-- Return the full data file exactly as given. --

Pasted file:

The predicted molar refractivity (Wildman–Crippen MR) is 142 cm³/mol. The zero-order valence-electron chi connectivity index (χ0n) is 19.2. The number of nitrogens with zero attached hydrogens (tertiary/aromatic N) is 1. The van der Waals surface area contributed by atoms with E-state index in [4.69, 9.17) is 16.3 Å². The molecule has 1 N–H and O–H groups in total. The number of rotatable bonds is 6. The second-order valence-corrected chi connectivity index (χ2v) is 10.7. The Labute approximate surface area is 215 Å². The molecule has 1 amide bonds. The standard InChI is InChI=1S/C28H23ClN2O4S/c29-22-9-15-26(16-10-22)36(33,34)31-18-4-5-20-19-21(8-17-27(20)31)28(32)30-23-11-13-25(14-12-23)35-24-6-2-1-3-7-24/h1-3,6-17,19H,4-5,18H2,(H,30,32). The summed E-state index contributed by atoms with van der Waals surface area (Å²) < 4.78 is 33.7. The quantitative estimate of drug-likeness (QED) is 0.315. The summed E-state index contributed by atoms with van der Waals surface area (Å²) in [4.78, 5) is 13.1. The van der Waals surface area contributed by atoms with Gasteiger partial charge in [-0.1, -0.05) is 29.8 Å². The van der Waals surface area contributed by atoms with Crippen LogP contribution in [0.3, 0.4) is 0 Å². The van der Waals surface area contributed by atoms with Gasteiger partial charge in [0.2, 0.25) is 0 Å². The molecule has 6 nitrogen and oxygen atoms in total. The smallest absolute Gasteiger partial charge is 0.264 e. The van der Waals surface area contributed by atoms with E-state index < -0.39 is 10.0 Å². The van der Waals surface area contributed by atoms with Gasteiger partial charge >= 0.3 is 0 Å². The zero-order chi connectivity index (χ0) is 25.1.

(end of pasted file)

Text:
The predicted molar refractivity (Wildman–Crippen MR) is 142 cm³/mol. The zero-order valence-electron chi connectivity index (χ0n) is 19.2. The number of nitrogens with zero attached hydrogens (tertiary/aromatic N) is 1. The van der Waals surface area contributed by atoms with E-state index in [4.69, 9.17) is 16.3 Å². The molecule has 1 N–H and O–H groups in total. The number of rotatable bonds is 6. The second-order valence-corrected chi connectivity index (χ2v) is 10.7. The Labute approximate surface area is 215 Å². The molecule has 1 amide bonds. The standard InChI is InChI=1S/C28H23ClN2O4S/c29-22-9-15-26(16-10-22)36(33,34)31-18-4-5-20-19-21(8-17-27(20)31)28(32)30-23-11-13-25(14-12-23)35-24-6-2-1-3-7-24/h1-3,6-17,19H,4-5,18H2,(H,30,32). The summed E-state index contributed by atoms with van der Waals surface area (Å²) < 4.78 is 33.7. The quantitative estimate of drug-likeness (QED) is 0.315. The summed E-state index contributed by atoms with van der Waals surface area (Å²) in [4.78, 5) is 13.1. The van der Waals surface area contributed by atoms with Gasteiger partial charge in [-0.1, -0.05) is 29.8 Å². The van der Waals surface area contributed by atoms with Crippen LogP contribution in [0.3, 0.4) is 0 Å². The van der Waals surface area contributed by atoms with Gasteiger partial charge in [0.2, 0.25) is 0 Å². The molecule has 6 nitrogen and oxygen atoms in total. The smallest absolute Gasteiger partial charge is 0.264 e. The van der Waals surface area contributed by atoms with E-state index < -0.39 is 10.0 Å². The van der Waals surface area contributed by atoms with Gasteiger partial charge >= 0.3 is 0 Å². The zero-order chi connectivity index (χ0) is 25.1.